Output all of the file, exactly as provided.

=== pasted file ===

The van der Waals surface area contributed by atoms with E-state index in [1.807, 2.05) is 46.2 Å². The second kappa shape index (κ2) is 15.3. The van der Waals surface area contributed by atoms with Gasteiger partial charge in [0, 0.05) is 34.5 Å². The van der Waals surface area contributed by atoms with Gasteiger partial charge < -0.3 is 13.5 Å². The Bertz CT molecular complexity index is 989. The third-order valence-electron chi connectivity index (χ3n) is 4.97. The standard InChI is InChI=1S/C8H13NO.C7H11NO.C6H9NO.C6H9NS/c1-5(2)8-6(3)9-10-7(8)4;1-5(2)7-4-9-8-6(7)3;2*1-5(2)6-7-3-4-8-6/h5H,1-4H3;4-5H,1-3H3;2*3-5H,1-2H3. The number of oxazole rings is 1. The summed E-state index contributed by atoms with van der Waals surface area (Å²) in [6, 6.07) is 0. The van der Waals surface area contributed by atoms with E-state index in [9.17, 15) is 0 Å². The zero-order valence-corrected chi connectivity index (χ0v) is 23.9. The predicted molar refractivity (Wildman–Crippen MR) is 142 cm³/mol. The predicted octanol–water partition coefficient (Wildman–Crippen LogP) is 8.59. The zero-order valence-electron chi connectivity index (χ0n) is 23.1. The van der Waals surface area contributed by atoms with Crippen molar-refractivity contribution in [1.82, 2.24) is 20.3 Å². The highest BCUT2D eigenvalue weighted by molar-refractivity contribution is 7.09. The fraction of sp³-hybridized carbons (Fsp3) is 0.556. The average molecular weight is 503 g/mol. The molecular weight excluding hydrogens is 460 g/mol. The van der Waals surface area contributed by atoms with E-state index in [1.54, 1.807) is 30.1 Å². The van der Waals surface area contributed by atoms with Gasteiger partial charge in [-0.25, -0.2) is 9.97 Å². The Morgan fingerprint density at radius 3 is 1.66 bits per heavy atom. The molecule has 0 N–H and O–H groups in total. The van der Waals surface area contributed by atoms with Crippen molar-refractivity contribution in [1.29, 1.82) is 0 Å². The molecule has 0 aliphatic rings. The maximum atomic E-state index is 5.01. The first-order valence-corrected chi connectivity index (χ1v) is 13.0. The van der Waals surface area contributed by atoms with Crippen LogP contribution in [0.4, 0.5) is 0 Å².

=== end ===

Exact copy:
The van der Waals surface area contributed by atoms with E-state index in [1.807, 2.05) is 46.2 Å². The second kappa shape index (κ2) is 15.3. The van der Waals surface area contributed by atoms with Gasteiger partial charge in [0, 0.05) is 34.5 Å². The van der Waals surface area contributed by atoms with Gasteiger partial charge < -0.3 is 13.5 Å². The Bertz CT molecular complexity index is 989. The third-order valence-electron chi connectivity index (χ3n) is 4.97. The standard InChI is InChI=1S/C8H13NO.C7H11NO.C6H9NO.C6H9NS/c1-5(2)8-6(3)9-10-7(8)4;1-5(2)7-4-9-8-6(7)3;2*1-5(2)6-7-3-4-8-6/h5H,1-4H3;4-5H,1-3H3;2*3-5H,1-2H3. The number of oxazole rings is 1. The summed E-state index contributed by atoms with van der Waals surface area (Å²) in [6, 6.07) is 0. The van der Waals surface area contributed by atoms with E-state index in [9.17, 15) is 0 Å². The zero-order valence-corrected chi connectivity index (χ0v) is 23.9. The predicted molar refractivity (Wildman–Crippen MR) is 142 cm³/mol. The predicted octanol–water partition coefficient (Wildman–Crippen LogP) is 8.59. The zero-order valence-electron chi connectivity index (χ0n) is 23.1. The van der Waals surface area contributed by atoms with Crippen molar-refractivity contribution in [1.82, 2.24) is 20.3 Å². The highest BCUT2D eigenvalue weighted by molar-refractivity contribution is 7.09. The fraction of sp³-hybridized carbons (Fsp3) is 0.556. The average molecular weight is 503 g/mol. The molecular weight excluding hydrogens is 460 g/mol. The van der Waals surface area contributed by atoms with E-state index in [1.54, 1.807) is 30.1 Å². The van der Waals surface area contributed by atoms with Gasteiger partial charge in [-0.25, -0.2) is 9.97 Å². The Morgan fingerprint density at radius 3 is 1.66 bits per heavy atom. The molecule has 0 N–H and O–H groups in total. The van der Waals surface area contributed by atoms with Crippen molar-refractivity contribution in [1.29, 1.82) is 0 Å². The molecule has 0 aliphatic rings. The maximum atomic E-state index is 5.01. The first-order valence-corrected chi connectivity index (χ1v) is 13.0. The van der Waals surface area contributed by atoms with Crippen LogP contribution in [0.4, 0.5) is 0 Å².